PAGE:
In decades past, we have seen that any commodity China really wants goes through the roof. We saw it in copper. We saw it in oil. We saw it in liquefied natural gas. If China starts mandating a 5% blend of ethanol to gasoline, ethanol should trade on par with gasoline. So says Chen Lin, author of the widely read newsletter What is Chen Buying? What is Chen Selling? But there's more to the story: because China produces no ethanol, U.S. ethanol producers could be looking at a massive new market, not to mention a spike in profit margins. In this interview with The Energy Report, Chen discloses his favorite ethanol picks, as well as some compelling fracking names.
The Energy Report: In your newsletter, What Is Chen Buying/Selling?, you make the argument that China is a potentially important market for ethanol. Why is that?
Chen Lin: On my visit to China last summer, I experienced the air pollution problem firsthand. The No. 1 concern of the Chinese people is the huge blanket of smog covering major parts of China. How would you like to breathe smog every day? The good news is that because ethanol contains oxygen, it can significantly reduce smog from car emissions. In the U.S., it is very common to blend 10% ethanol into gasoline to reduce pollution.
In the U.S., ethanol is priced much cheaper than gasoline. In the futures market, gasoline is trading at $2.80, while ethanol is at $1.80. These prices change every day, but right now, that is a spread of $1. The truth of the matter is that it is much cheaper to run cars on ethanol than gasoline.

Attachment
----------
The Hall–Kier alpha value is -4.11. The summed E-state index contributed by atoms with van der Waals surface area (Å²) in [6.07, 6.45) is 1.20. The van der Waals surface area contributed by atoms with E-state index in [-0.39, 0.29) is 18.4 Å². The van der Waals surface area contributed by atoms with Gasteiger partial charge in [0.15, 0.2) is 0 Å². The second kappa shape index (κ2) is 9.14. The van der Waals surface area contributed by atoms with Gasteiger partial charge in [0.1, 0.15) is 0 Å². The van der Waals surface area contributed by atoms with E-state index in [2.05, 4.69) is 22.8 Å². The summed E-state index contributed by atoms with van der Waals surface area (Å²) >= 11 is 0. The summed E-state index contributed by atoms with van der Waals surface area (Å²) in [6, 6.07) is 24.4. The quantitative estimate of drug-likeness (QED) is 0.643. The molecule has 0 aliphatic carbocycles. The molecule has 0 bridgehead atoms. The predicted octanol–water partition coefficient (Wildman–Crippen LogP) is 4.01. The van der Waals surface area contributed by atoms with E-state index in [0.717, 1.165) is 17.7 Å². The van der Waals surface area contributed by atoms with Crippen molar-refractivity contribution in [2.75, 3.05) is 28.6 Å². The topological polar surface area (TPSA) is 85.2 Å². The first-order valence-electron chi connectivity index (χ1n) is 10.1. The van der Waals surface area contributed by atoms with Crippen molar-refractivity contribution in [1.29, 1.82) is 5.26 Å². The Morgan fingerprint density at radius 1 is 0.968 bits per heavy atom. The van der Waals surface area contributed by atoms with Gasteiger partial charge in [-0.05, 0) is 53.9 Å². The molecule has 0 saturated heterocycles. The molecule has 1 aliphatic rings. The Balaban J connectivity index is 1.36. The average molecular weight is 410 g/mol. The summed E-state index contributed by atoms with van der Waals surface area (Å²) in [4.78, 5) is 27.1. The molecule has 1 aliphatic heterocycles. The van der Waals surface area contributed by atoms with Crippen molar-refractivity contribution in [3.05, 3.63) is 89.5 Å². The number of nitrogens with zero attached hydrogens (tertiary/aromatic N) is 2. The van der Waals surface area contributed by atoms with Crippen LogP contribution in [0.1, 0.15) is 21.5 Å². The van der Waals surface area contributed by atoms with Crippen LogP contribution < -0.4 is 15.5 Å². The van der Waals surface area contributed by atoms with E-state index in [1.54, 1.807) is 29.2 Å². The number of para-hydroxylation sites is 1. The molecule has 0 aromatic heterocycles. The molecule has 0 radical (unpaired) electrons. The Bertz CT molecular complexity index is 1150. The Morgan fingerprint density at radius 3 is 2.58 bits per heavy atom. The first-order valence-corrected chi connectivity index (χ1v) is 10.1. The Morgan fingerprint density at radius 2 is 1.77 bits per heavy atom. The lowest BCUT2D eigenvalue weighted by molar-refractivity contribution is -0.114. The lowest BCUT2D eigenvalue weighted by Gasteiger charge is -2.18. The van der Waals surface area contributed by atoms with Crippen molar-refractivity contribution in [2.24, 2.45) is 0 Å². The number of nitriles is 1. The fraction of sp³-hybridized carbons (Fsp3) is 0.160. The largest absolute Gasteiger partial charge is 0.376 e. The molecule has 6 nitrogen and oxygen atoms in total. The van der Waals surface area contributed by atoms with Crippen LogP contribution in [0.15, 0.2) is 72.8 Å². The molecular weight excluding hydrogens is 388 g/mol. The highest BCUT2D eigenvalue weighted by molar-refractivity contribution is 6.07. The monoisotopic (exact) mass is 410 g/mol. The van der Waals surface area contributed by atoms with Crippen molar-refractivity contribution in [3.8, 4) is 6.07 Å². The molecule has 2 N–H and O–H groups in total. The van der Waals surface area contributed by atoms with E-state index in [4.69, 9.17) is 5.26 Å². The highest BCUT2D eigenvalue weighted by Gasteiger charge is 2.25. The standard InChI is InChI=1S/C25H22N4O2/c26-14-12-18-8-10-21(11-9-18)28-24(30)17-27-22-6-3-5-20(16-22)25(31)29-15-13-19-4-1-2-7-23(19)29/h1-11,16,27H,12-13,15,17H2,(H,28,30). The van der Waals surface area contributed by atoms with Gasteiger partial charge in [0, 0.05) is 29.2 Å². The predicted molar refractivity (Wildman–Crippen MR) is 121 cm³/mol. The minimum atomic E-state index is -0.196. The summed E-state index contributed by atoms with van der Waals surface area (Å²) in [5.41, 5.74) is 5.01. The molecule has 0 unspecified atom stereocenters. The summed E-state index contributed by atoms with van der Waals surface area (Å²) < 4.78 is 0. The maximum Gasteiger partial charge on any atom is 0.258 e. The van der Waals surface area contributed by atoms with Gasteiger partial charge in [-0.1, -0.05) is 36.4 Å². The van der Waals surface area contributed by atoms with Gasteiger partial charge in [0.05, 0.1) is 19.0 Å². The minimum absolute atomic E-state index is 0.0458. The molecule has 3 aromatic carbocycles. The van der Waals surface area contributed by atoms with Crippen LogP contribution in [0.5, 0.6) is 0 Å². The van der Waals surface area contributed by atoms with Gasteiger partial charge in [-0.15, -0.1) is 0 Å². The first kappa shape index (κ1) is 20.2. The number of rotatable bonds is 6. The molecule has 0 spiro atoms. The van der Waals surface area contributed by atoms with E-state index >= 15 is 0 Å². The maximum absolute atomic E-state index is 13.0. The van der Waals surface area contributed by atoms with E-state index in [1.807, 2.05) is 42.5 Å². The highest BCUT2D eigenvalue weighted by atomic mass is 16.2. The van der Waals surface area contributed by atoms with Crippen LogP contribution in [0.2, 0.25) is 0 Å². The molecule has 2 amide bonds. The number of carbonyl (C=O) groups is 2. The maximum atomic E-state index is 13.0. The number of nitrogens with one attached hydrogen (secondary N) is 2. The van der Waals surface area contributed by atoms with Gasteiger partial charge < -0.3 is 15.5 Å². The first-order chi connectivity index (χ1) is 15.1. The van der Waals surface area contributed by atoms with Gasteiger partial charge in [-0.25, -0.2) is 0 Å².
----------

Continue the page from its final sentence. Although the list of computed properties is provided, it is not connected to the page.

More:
But there is a shortage of ethanol in China, and only a few places sell blended gasoline. There is great potential for China to massively import ethanol from the U.S. in order to reduce pollution and cheapen motorists' gasoline.
TER: Does China have the potential to produce its own ethanol?
CL: China is a food importer. China imports corn; it imports soy beans. Inside China, food costs are much higher than in the U.S. It is not at all economic to use corn in China to make ethanol.
TER: How can junior firms developing ethanol resources benefit from the increased use in ethanol in China and around the globe?
CL: Corn is the main cost for the junior ethanol producers. And the corn price is at a historical low, thanks to the huge harvest last year. We know that corn runs in multiyear cycles. Inventories build up. As a result of this large supply, ethanol producers' margins are at historical highs. If China's imports pick up, the ethanol price will go even higher. In conclusion, the margin for ethanol producers will be very high for at least a year or two. China is a big wild card. If China starts to import a large quantity of ethanol, we could see a multiyear bull market.
TER: Do you think the government would put any barriers on the import of ethanol, or would it encourage it?
CL: The main concern of the Chinese government and the Chinese people is pollution—not the gross domestic product. Smog sickness overrides almost anything. In November of last year, for the first time in many years, China started to import a significant amount of ethanol from the U.S. This could be the start of a trend of ever-increasing imports of U.S. ethanol.